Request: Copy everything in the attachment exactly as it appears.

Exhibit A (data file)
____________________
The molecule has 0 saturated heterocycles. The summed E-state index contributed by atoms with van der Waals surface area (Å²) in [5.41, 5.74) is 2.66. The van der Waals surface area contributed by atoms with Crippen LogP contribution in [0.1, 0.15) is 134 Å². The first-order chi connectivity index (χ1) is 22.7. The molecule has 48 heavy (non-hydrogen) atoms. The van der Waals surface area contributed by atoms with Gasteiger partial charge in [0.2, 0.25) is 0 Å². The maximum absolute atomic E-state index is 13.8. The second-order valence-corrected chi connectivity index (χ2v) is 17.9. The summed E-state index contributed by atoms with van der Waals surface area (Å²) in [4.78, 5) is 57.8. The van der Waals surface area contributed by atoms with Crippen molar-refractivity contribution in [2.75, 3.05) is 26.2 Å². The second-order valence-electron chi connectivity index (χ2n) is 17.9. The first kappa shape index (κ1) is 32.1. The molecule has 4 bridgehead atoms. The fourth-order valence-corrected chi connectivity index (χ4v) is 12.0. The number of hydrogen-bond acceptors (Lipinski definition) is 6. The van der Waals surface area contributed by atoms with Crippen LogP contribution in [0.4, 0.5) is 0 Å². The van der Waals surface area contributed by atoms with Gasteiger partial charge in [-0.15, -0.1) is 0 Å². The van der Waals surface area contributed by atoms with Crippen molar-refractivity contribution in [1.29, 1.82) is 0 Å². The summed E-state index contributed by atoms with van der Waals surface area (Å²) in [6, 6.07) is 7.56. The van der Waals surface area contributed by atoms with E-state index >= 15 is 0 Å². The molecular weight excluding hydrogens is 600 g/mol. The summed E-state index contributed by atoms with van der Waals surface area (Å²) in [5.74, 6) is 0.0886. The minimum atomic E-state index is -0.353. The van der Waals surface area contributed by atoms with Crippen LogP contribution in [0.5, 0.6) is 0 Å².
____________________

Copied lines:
The molecule has 0 saturated heterocycles. The summed E-state index contributed by atoms with van der Waals surface area (Å²) in [5.41, 5.74) is 2.66. The van der Waals surface area contributed by atoms with Crippen LogP contribution in [0.1, 0.15) is 134 Å². The first-order chi connectivity index (χ1) is 22.7. The molecule has 48 heavy (non-hydrogen) atoms. The van der Waals surface area contributed by atoms with Gasteiger partial charge in [0.2, 0.25) is 0 Å². The maximum absolute atomic E-state index is 13.8. The second-order valence-corrected chi connectivity index (χ2v) is 17.9. The summed E-state index contributed by atoms with van der Waals surface area (Å²) in [4.78, 5) is 57.8. The van der Waals surface area contributed by atoms with Crippen molar-refractivity contribution in [2.75, 3.05) is 26.2 Å². The second-order valence-electron chi connectivity index (χ2n) is 17.9. The first kappa shape index (κ1) is 32.1. The molecule has 4 bridgehead atoms. The fourth-order valence-corrected chi connectivity index (χ4v) is 12.0. The number of hydrogen-bond acceptors (Lipinski definition) is 6. The van der Waals surface area contributed by atoms with Crippen LogP contribution in [0.4, 0.5) is 0 Å². The van der Waals surface area contributed by atoms with Gasteiger partial charge in [-0.15, -0.1) is 0 Å². The van der Waals surface area contributed by atoms with Crippen molar-refractivity contribution in [1.29, 1.82) is 0 Å². The summed E-state index contributed by atoms with van der Waals surface area (Å²) in [6, 6.07) is 7.56. The van der Waals surface area contributed by atoms with E-state index >= 15 is 0 Å². The molecular weight excluding hydrogens is 600 g/mol. The summed E-state index contributed by atoms with van der Waals surface area (Å²) in [5.74, 6) is 0.0886. The minimum atomic E-state index is -0.353. The van der Waals surface area contributed by atoms with Crippen LogP contribution in [0.5, 0.6) is 0 Å².